[Sugar-devel] Assessment in Karma
NoiseEHC at freemail.hu
Wed Aug 19 16:17:12 EDT 2009
> - Automatic assessment is snake oil, Bryan is well intentioned but
> deeply wrong. See the earlier email at
Or you are wrong. Since you did not define exactly what you have meant
by assessment in your message, I assume that you were talking about
something like automatic grading or creativity assessment versus
something mechanical and mind-numbingly trivial. (Any other assumption
makes your message meaningless in my eyes but correct me if I am
wrong...) Now I will not talk about that you have just presented us a
false dichotomy since it is not too interesting (and can be that I just
have misunderstand and misrepresented what you have been said).
What more interesting is that there is some research in Hungary 
about the prerequisites of learning certain skills which are based on
each other. (So for example reading fast - whole word reading - requires
to be able to read words letter by letter which requires reading out
certain letter combinations which requires knowing the letters which
requires differentiating vowels and so on... Since I do not know these
things in English I did not try to be precise in this example.) The
point of this research is that it is clear now that if a child does not
reach a certain threshold in those skills then he cannot progress in
other skills (these are the critical skills).
Here lies the bane of the Hungarian education system that children go to
school at the age of 6 and they can be +-2 year apart in mental and
physical development. So some children are like 8 year olds and some are
like 4 years olds. Unfortunately this mental/physical difference is
usually totally different across subjects so for example if a child is
totally lame in writing (because he cannot control his small muscles
adequately) but is an ace in math then it is normal and repeating the
class is not an option. In Hungary (and probably a lot of other
countries) the problem is that teaching these basic skills goes
according to the national curriculum and there are no tests which
measure them so if a child is left behind then game over for him. For
example if he cannot reach optimal or finishing level in reading then he
will not learn from books normally since he cannot read fast enough.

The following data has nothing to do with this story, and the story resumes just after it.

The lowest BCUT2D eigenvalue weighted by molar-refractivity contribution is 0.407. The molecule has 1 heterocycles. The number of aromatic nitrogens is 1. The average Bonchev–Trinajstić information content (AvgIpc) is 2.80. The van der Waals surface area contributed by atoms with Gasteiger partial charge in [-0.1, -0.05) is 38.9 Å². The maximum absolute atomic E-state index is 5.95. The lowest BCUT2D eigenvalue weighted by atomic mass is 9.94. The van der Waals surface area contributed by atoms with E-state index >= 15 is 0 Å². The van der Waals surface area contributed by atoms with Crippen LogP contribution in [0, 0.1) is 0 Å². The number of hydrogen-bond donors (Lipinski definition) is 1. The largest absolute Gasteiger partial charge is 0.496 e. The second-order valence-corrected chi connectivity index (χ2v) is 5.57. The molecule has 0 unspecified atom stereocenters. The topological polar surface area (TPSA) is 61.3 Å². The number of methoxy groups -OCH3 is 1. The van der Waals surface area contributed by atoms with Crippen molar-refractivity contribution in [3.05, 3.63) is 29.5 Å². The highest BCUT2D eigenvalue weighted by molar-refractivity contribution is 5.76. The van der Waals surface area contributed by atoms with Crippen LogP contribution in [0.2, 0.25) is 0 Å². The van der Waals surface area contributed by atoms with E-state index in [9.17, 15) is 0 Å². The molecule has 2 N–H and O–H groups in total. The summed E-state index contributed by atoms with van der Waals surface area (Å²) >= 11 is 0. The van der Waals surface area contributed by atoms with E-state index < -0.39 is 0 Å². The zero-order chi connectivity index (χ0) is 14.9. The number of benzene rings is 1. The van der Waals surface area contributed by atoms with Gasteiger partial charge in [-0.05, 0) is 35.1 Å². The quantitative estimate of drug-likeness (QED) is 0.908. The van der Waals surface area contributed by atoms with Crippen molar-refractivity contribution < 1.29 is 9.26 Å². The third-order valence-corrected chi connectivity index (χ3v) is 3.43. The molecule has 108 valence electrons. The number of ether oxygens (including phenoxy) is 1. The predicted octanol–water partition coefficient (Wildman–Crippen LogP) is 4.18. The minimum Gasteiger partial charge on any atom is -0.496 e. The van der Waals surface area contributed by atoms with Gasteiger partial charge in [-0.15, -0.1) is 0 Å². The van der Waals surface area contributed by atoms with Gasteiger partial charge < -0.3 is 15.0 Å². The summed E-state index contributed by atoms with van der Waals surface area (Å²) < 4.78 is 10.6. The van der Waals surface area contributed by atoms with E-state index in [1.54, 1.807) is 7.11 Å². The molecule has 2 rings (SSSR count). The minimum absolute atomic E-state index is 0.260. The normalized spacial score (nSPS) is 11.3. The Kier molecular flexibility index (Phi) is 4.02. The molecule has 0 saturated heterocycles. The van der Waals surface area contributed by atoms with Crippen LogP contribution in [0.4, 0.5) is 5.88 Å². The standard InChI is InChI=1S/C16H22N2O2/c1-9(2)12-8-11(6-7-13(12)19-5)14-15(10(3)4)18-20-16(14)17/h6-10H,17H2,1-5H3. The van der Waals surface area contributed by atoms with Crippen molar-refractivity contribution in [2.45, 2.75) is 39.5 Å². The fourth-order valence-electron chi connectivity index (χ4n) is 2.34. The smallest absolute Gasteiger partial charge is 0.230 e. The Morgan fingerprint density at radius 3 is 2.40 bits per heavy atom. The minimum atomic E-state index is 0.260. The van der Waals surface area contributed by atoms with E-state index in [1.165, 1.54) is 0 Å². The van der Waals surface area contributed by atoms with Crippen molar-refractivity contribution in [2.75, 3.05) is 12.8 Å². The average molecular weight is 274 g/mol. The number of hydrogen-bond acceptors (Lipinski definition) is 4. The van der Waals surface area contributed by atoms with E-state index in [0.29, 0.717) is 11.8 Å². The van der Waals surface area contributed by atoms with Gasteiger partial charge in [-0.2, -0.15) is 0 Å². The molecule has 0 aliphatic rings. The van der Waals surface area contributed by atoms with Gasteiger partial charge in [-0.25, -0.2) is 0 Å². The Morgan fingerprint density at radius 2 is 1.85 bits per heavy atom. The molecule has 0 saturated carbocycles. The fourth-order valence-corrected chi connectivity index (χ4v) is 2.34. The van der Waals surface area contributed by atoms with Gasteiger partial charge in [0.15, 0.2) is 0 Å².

Because teaching of reading skills stops at grade 3 or so these children
leave the elementary school at advanced, beginner or sometimes
preparatory level (40% of people in Hungary!!!) and they grow into
functionally illiterate adults who cannot learn anything from books or
read newspapers (or watch films with subtitles so they cannot learn
languages in that way).
Now there are some good news that there exist tests which can measure
the level in those basic skills and these are low stake tests. Usually
optimal level means >90% and finishing level is >80% (in some skills
these are around 80% and 60% respectively). The problem is that
measuring those takes a LOT of time and energy and no teacher wants to
do that. Automatizing at least some of those tests are probably the
biggest thing since sliced bread in education in my humble opinion.
So it will not help teachers giving a mark at all because you know ALL
the children should pass those tests sooner or later. Of course it will
not measure creativity either. What it should do is to measure some
mechanical and mind-numbingly trivial skills what are not measured
without computers because it is mind-numbingly boring for a teacher. Now
the questions is: which basic skills can be measured with a computer and
which cannot? Calling assessment snake oil because it cannot give marks
automatically is at least strange to me...
As the subject becomes more advanced it becomes much more painfully
obvious that my native language is not English. I am sorry for that.
Of course this is not the most important aspect of OLPC but giving these
assessment tools to children in Ghana probably cannot hurt can it?
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